The lead-up to starting a business is hard work, but after you open your doors, your work has just begun. In many cases, you have to put in more time than you would if you were working for someone else, which may mean spending less time with family and friends to be successful.


The adage that there are no weekends and no vacations for business owners might ring true for those who are committed to making their business work. There is nothing wrong with full-time employment, and some business owners underestimate the true cost of the sacrifices that are required to start and maintain a profitable business.


8. Provide Great Service

There are many successful businesses that forget that providing great customer service is important. If you provide better service for your customers, they’ll be more inclined to come to you the next time they need something instead of going to your competition.



In today's hyper-competitive business environment, often the differentiating factor being successful and unsuccessful businesses is the level of service that the business provides. This is where the saying "undersell and overdeliver" comes in use, and savvy business owners would be wise to follow it.

9. Be Consistent

Consistency is a key component to making money in business. You have to keep doing what is necessary to be successful day in and day out. This will create long-term positive habits that will help you make money in the long run.



How to Refine a business Idea :-


To get started, follow these four steps to refresh and refine your plans, and your approach to your small business.


Re-evaluate your approach

In the early days of your business, you had a broad idea of who your target market. Over time, you’ve gathered experience on who exactly buys your products and services.


You should update your business plan to show the shifting demographics of your customers and how their buying behaviors have changed. Then, you’ll want to determine whether your products and services still fit that target market. If not, some changes are in order.




Review your payables

Now that your business has been in place for a while, it’s a good time to take a look at your operating costs. Even if you’re tracking them carefully, some unnecessary expenses can slip through the cracks. Pay special attention to some of your earliest purchases. Back then, you may have invested in products or services that you thought were “must haves.”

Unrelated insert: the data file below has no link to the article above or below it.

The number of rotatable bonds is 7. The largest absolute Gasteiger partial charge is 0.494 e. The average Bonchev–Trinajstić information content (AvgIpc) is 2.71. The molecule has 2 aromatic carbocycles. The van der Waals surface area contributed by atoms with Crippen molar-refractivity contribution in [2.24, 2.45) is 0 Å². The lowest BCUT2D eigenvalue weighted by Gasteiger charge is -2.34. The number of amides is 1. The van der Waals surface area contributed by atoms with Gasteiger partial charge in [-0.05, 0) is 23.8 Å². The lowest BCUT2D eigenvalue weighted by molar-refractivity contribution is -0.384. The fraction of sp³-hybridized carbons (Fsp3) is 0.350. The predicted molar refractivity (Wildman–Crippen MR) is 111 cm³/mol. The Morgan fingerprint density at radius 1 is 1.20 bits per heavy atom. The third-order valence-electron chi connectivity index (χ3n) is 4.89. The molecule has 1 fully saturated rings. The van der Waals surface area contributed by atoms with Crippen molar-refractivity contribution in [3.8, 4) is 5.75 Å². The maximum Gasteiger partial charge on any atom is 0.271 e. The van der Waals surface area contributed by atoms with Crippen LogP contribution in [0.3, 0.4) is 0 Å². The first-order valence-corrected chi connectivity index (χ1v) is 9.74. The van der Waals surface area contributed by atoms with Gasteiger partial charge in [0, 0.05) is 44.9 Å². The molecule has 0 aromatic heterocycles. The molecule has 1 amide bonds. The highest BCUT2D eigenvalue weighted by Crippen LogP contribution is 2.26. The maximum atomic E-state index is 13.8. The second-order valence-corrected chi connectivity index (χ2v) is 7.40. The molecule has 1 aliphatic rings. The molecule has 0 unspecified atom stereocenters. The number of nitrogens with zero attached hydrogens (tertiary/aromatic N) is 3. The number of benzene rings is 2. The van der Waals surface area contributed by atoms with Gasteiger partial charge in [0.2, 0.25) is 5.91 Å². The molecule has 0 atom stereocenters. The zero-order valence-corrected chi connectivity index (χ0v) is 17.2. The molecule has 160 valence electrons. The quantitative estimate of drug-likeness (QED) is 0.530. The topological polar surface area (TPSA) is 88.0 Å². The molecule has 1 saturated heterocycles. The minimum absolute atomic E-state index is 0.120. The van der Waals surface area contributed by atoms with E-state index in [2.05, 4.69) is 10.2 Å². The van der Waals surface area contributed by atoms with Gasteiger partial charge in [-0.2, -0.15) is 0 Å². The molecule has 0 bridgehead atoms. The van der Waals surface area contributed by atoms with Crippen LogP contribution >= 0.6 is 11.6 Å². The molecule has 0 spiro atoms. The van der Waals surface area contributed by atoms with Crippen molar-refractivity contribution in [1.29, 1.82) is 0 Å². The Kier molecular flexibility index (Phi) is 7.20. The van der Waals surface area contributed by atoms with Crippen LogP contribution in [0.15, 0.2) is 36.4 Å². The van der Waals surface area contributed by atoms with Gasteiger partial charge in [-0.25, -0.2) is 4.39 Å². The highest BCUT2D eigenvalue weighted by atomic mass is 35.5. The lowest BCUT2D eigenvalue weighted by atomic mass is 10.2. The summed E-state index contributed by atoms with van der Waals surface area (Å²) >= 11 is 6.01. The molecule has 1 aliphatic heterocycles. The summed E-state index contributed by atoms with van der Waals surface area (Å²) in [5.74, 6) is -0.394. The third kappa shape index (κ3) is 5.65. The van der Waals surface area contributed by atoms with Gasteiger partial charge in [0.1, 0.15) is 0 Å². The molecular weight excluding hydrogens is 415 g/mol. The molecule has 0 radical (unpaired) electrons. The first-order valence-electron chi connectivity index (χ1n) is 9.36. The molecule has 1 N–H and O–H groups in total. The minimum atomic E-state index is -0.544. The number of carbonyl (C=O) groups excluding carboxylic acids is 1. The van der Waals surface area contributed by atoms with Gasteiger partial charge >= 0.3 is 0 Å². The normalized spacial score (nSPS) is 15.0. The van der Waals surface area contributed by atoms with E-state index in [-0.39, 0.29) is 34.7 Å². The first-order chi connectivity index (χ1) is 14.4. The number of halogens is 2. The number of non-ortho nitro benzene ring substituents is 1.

Get rid of those “nice-to-haves” and put that money back into the business.


Also, consider shifting monthly payments to annual billing, especially if those vendors provide discounts for doing so. Even a few percentage points of savings on multiple bills add up over time. By taking control of your bills with a new business plan, you avoid the dreaded mistake of long-term over-payment.


Evaluate your prices

While your business plan likely projects steady growth through winning over new clients, consider growing revenue through a new pricing strategy as well. Why? Organizational inertia can work in your favor. If you raise rates strategically or if you change to a subscription pricing model, you can probably keep most (if not all) of your clients while still increasing revenue.


Also, take note of the pricing from your competitors. Are you losing out on revenue by charging too little, or are you being severely undercut? The key is to find that sweet spot for your pricing that is fair to your margins as well as your customers.


Refresh your marketing plan

The business plan you created when you launched your business almost certainly includes a marketing plan, and hopefully, that plan includes a social media strategy. After all, Facebook and Twitter let your customers speak with you directly. The problem is that what’s popular online is a moving target.


Today’s Instagram may become tomorrow’s MySpace. Where should you focus your time? It depends on where your customers are hanging out. If they are active Pinterest users, for example, you’ll want to refresh your marketing plan to leverage this new platform.


Your business plan is a guide, not a legal document. You’ve got to refine it from time to time. Make it a point to do a quarterly or semi-annual review and refine your plans for better results!

Pranita Jagtap

Fintech Manager

Air Crew Aviation Pvt Ltd.

pranita.fintech@gmail.com